With a heavy heart and a desire to save his world from ruin, Frodo sets off on this mission with three other hobbits, an elf, a dwarf, Gandalf, and two men: Boromir, a Beowulf-type warrior, and Aragorn, who is the secret heir to the throne of men They face many (about 900 pages worth of) strange and wonderful adventures including orcs, water monsters, trolls, and giant spiders, not to mention cold, hunger, and fatigue. By some miracle, some of them survive (read the book to find out who) and Frodo accomplishes his mission, though not in the way expected.

"Magic" is treated in the book in a very responsible manner. Tolkien himself did not like the term "magic", and it is rarely used in the book. He preferred the term "power" when dealing with an event that was supernatural in nature.  In Tolkien's world, this power was not something you were taught: certain powers were inherent in your race. The elves possessed some "supernatural powers," but they could only be used to protect, to communicate and seek wisdom, and to beautify, and even then the powers were only used in very limited ways. There was generally no attempt to increase their powers and no attempt to teach it to others outside their race

Never are these powers placed in the hands of a child, nor is any character encouraged in its use. In fact, the weaker characters such as the hobbits, with whom children are most likely to identify, are repeatedly warned to not seek such knowledge, lest the temptation to use such power for evil be too great for them or lest it prove too strong for their minds and destroy them.

Gandalf also has limited "magical" powers used primarily to protect himself and his charges from the forces of evil. Even then, these powers are sparsely used Otherwise, many of the adventures in the book would have never occurred, because Gandalf would be constantly rescuing them! Instead, the characters are encouraged to solve most of their problems by courage, wisdom, wit, persistence, and faith in the importance of the task before them.

The power possessed by the good creatures of Middle-earth produces events that are more closely connected with what we think of as miracles. For instance, in one scene, Frodo is pursued by evil Black Riders who seek to wrest the Ring from him. Frodo flees on a horse to a river on the boundary of the land of the elves, where their power can protect him. As the Riders cross the river on the boundary of the elf stronghold, Gandalf and the elf-lord cause the waters of the river to rise up and engulf the pursuers in a scene strangely reminiscent of the Red- Sea incident in Exodus.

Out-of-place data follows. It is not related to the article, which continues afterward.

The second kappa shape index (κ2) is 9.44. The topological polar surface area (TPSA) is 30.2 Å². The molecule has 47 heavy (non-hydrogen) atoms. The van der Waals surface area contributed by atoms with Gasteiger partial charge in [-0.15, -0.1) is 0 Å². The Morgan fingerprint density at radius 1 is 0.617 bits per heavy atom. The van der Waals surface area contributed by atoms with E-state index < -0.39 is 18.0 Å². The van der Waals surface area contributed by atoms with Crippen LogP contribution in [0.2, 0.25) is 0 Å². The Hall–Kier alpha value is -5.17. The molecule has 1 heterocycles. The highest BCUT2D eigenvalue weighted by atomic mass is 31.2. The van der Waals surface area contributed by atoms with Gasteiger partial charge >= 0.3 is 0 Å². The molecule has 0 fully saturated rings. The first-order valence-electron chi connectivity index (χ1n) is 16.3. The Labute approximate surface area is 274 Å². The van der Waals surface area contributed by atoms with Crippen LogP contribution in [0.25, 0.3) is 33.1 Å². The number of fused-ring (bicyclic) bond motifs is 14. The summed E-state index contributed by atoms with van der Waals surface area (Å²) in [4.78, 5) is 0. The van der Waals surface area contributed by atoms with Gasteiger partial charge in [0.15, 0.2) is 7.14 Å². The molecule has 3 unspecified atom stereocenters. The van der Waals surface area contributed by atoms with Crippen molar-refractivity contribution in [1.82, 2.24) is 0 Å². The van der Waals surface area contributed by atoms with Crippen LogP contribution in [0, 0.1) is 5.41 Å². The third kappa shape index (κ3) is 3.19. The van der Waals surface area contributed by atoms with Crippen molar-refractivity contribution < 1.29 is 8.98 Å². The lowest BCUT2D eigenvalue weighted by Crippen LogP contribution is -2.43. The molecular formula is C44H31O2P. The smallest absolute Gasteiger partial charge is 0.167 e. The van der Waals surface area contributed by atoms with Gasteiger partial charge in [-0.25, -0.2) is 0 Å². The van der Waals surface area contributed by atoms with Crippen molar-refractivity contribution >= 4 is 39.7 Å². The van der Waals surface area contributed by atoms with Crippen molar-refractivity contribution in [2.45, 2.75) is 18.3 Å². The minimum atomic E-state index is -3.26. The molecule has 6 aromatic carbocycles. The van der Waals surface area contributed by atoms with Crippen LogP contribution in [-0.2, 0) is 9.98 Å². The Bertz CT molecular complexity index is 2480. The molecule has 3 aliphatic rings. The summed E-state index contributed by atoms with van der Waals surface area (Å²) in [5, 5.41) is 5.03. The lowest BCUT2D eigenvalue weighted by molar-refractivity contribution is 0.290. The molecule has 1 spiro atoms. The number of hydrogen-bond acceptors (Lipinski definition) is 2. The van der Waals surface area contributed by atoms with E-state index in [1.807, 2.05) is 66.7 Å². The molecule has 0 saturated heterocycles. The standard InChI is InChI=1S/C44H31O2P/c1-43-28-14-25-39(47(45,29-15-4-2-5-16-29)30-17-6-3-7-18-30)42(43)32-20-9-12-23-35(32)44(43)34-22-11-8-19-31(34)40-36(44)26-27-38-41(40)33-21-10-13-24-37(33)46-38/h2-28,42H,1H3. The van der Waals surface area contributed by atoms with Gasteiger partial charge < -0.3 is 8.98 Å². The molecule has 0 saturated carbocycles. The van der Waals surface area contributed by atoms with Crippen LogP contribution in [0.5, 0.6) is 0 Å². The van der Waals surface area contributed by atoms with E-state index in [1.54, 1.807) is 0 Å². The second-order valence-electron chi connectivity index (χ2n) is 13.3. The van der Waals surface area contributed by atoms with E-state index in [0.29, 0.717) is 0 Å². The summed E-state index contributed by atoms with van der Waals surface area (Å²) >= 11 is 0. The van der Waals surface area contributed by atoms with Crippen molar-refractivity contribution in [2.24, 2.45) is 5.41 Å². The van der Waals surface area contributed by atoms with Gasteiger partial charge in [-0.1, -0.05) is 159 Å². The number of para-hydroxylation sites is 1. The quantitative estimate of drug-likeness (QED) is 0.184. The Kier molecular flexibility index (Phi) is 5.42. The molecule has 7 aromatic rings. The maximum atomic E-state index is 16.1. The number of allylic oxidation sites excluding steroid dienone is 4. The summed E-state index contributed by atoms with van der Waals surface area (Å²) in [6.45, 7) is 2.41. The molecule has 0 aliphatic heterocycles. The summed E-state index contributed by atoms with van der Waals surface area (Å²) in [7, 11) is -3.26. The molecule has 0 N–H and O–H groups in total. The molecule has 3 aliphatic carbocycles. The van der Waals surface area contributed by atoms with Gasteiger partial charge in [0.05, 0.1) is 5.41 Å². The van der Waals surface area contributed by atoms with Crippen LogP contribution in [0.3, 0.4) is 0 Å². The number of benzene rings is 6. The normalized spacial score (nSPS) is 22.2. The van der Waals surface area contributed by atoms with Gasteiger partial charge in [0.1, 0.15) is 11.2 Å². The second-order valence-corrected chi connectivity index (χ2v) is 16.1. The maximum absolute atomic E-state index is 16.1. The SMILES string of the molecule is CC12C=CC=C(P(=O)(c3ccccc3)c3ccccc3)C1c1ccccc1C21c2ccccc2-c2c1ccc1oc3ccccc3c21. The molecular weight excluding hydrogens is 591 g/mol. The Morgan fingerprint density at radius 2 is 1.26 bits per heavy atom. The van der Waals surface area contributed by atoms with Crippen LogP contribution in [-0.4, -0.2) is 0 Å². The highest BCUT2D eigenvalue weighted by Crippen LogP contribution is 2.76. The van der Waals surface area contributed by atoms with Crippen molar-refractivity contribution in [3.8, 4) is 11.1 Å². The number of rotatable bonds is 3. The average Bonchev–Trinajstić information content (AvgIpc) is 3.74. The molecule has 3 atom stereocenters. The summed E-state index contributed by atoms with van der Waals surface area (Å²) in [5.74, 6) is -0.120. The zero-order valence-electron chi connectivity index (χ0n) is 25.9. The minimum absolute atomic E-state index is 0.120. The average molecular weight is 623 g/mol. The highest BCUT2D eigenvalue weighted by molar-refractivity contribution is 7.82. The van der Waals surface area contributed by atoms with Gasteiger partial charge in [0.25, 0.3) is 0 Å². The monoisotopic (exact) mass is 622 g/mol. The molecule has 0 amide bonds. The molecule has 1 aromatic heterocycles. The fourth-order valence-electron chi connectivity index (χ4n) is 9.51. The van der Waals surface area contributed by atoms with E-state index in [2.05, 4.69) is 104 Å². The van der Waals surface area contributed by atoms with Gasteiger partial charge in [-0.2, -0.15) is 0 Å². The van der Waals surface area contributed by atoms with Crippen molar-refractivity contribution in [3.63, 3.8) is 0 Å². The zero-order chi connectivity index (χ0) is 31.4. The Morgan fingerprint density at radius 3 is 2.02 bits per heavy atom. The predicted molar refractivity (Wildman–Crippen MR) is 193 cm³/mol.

The ultimate test of a good book is its impact on the reader. Does the work motivate you to good or evil? Works such as the Harry Potter books sometimes encourage young people to experiment with magic and often portray the control of others as a positive power to be sought. The line between good and evil is often blurred and the reader is left with the idea that good and evil are very relative terms.

In The Lord of the Rings, the choice is clear: whose side are you on, anyway? The characters are tempted to do evil, but they know that it is evil that tempts them. The reader goes away with the notion that a hero is one who endures pain and suffering in order to help a friend, to save their home, or to conquer evil. In this present age of the world, our children need to understand this concept. Some of the images in the book and the film are frightening- in fact children under twelve may get nightmares from either.  However, the evening news is even more frightening to older teens and adults. Evil exists and we need courage to deal with it.

Is The Lord of the Rings a Christian book? Tolkien, who was a Catholic, thought so. In a letter to poet W.H. Auden, Tolkien once wrote, "I don't feel under any obligation to make my story fit with formalized Christian theology, though I actually intended it to be consonant with Christian thought and belief" The book is filled with biblical imagery and concepts throughout However, the gospel is never given and no religious system (Catholic or otherwise) is ever espoused in its pages. God is never mentioned, but the hints at the power of a Higher Being in the universe are pervasive.